[root@sat6 ~]# satellite-installer --scenario satellite --certs-server-cert "/etc/letsencrypt/archive/sat6.example.com/fullchain2.pem" --certs-server-key "/etc/letsencrypt/archive/sat6.example.com/privkey2.pem" --certs-server-ca-cert "/root/bundle-ca-cert.pem" --certs-update-server --certs-update-server-ca --katello-proxy-url=http://proxy.example.com --katello-proxy-port=3128 --foreman-proxy-content-qpid-router-hub-addr :: --foreman-proxy-content-qpid-router-agent-addr ::

Installing a Capsule Server

If you want to use a capsule server within an environment with Letsencrypt certificates, its a bit more complex, but however, it works.

Install the software

Needless to say that your capsule needs to have the correct repos enabled. For details, please see here.

[root@capsule ~]# yum install satellite-capsule

Request the Certificate

On the Satellite, request a certificate for the capsule. Note: This only works with the DNS challenge, so you need access to your DNS server.

[root@sat6 ~]# certbot -d capsule.example.com --manual --preferred-challenges dns certonly

Prepare the certificates and key

Create a directory and copy the certificates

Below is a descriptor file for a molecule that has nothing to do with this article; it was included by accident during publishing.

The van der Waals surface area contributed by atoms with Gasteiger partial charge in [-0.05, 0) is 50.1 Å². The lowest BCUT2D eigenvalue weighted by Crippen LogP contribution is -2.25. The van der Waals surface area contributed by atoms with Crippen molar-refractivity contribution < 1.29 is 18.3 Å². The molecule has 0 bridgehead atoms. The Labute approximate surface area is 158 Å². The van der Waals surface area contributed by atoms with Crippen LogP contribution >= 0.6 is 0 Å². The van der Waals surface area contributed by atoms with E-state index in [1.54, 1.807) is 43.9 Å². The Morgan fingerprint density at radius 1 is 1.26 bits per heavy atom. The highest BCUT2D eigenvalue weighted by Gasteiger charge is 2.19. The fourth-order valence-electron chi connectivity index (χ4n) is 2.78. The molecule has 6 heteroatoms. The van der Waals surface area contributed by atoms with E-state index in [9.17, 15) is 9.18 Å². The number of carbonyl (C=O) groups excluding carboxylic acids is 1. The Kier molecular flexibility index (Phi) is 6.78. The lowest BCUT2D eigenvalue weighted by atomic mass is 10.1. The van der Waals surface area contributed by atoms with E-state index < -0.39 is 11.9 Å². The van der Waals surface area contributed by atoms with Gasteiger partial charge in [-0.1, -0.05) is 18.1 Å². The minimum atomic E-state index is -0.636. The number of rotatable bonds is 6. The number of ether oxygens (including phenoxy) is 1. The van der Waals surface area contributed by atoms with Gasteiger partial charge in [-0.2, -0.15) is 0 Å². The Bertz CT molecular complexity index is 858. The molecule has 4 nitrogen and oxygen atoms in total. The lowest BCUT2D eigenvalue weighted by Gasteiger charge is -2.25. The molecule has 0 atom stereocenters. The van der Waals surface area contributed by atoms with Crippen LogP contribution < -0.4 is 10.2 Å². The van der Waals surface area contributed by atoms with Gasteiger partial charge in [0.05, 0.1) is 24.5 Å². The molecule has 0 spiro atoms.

[root@sat6 ~]# mkdir /root/capsule.example.com
[root@sat6 ~]# cp /etc/letsencrypt/live/capsule.example.com/privkey.pem capsule.example.com
[root@sat6 ~]# cp /etc/letsencrypt/live/capsule.example.com/cert.pem capsule.example.com
[root@sat6 ~]# cp /root/bundle-ca-cert.pem capsule.example.com

Validate the certificate

[root@sat6 ~]# katello-certs-check -c /root/capsule.example.com/cert.pem -b /root/capsule.example.com/bundle-ca-cert.pem -k /root/capsule.example.com/privkey.pem

If all is fine, run the capsule generator:

[root@sat6 ~]# capsule-certs-generate --foreman-proxy-fqdn capsule.example.com --certs-tar /root/capsule.example.com-certs.tar --server-cert /root/capsule.example.com/cert.pem --server-key /root/capsule.example.com/privkey.pem --server-ca-cert /root/capsule.example.com/bundle-ca-cert.pem

Copy the resulting tarball to the capsule server:

[root@sat6 ~]# scp capsule.example.com-certs.tar capsule.example.com